National Pet Fire Safety Day Tips
Did you know that as many as half a million pets are affected by house fires every year, with on average 1,000 fires per year started by our pets themselves? With July 15th recognized as National Pet Fire Safety Day, it’s the perfect time to consider the several ways you can develop a fire safety plan that involves your furry friends. We’ve pulled together tips for involving your pet in your fire preparedness planning, alongside ways you can prevent your pet from starting fires in your own home.
Developing a Fire Disaster Plan for Your Pets
Our four-legged companions are family and we want to do all we can to keep our family members safe. So when preparing your family for the event of a fire, make sure to keep your best friend in mind. Including your pets in a disaster plan can go a long way in protecting them should the tragedy of a fire occur. Here are some steps to consider adding to your plan:
- Determine which family members will be responsible for each pet. A lot can happen quickly, so having a designated family member prepared to ensure each pet is safely evacuated from the home can keep furry friends accounted for.
- Know where your pets hide. This may be the first place your pets go if there is a fire.
- Keep an extra leash for each pet near the door or in the garage to help ensure you don’t have to search for a leash before exiting the house.
- Plan to bring your pet’s carrier (or keep an extra in the garage) when you evacuate the house. It can be a safe and comforting place for your pet to be, especially when the fire truck arrives or there is lots of noise during rescue.
- Put a Pet Alert window sticker on a door or window near the front with the number of pets you have in the house. You can find these at pet stores or shelters. It will help the rescue team know to look for your pets, as well as how many they need to search for.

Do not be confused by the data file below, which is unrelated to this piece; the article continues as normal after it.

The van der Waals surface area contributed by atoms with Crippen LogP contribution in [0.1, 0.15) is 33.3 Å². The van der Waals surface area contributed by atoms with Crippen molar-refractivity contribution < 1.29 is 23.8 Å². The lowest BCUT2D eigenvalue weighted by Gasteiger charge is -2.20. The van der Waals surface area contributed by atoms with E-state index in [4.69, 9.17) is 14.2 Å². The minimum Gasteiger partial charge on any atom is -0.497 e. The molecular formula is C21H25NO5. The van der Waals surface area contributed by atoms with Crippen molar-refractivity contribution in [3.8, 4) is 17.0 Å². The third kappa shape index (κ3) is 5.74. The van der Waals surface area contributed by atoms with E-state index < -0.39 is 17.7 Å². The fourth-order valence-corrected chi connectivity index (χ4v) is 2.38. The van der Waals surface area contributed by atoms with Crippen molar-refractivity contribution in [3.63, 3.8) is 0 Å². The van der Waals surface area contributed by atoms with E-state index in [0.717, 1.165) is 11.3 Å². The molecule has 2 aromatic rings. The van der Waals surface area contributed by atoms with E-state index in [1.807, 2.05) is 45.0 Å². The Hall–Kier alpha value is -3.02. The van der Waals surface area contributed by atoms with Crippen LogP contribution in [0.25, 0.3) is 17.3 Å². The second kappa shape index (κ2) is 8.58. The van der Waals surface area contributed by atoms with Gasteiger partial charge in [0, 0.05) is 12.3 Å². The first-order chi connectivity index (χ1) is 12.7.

- Ask someone in your family or a friend in advance if they would be willing to keep your pets for you in case of an emergency. If you have to leave your home and go to a shelter, you will most likely not be able to bring your pets with you.
- Develop an exit plan and practice it routinely with the whole family. Running through the plan will help your family be more comfortable with acting swiftly and calmly if a fire does occur. Working out your plan ahead of time will also alert you of any issues that you may not have thought through, before addressing an actual emergency.
How to Help Prevent Your Pet from Starting House Fires
While pets can be the victims of house fire, they can also unintentionally cause them. You’ll want to consider not only how you will keep your furry friends safe in the event of fire started in your home, but to practice prevention steps that won’t allow unintentional fires to start by the cause of your pets. These safety measures can help minimize fire hazards in your home.
Don’t leave open flames unattended
Pets are generally curious and will investigate cooking appliances, candles, or even a fire in your fireplace or fire pit. Ensure your pet is not left unattended around an open flame and make sure to thoroughly extinguish any open flame before leaving your home.
Pet-proofing the stovetop
Putting the “lock” on your stovetop, removing the stove knobs, or protecting them with covers before leaving the house can prevent unintentional fires. According to the National Fire Protection Association, a stove or cook top is the number one piece of equipment involved in your pet starting a fire.
Invest in flameless candles
These candles contain a light bulb rather than an open flame and take the danger out of your pet knocking over a candle. Dogs or cats can be known for starting fires when their tails turn over lit candles.
Keep pets near entrances when away from home
Keep collars on pets and leashes at the ready in case firefighters need to rescue your pet. When leaving pets home alone, keep them in areas or rooms near entrances where firefighters can easily find them.
Secure young pets when you’re gone
Keeping a puppy in a crate or in a secured area behind a baby gate can keep them away from potential fire-starting hazards when you’re away.
Treating Our Pets Like Family Each Day of the Year
It only takes a little bit of time to include your pets in your home evacuation plans and to minimize the fire hazards in your home. National Pet Fire Safety Day is a great time to develop a lifelong plan that will keep your pet safe from fires, and safe from accidentally setting them—all of which can assure that you and your best friend enjoy a happier, healthier life together. For more pet safety tips and information to care for your furry family members, join our Best Friends Club today.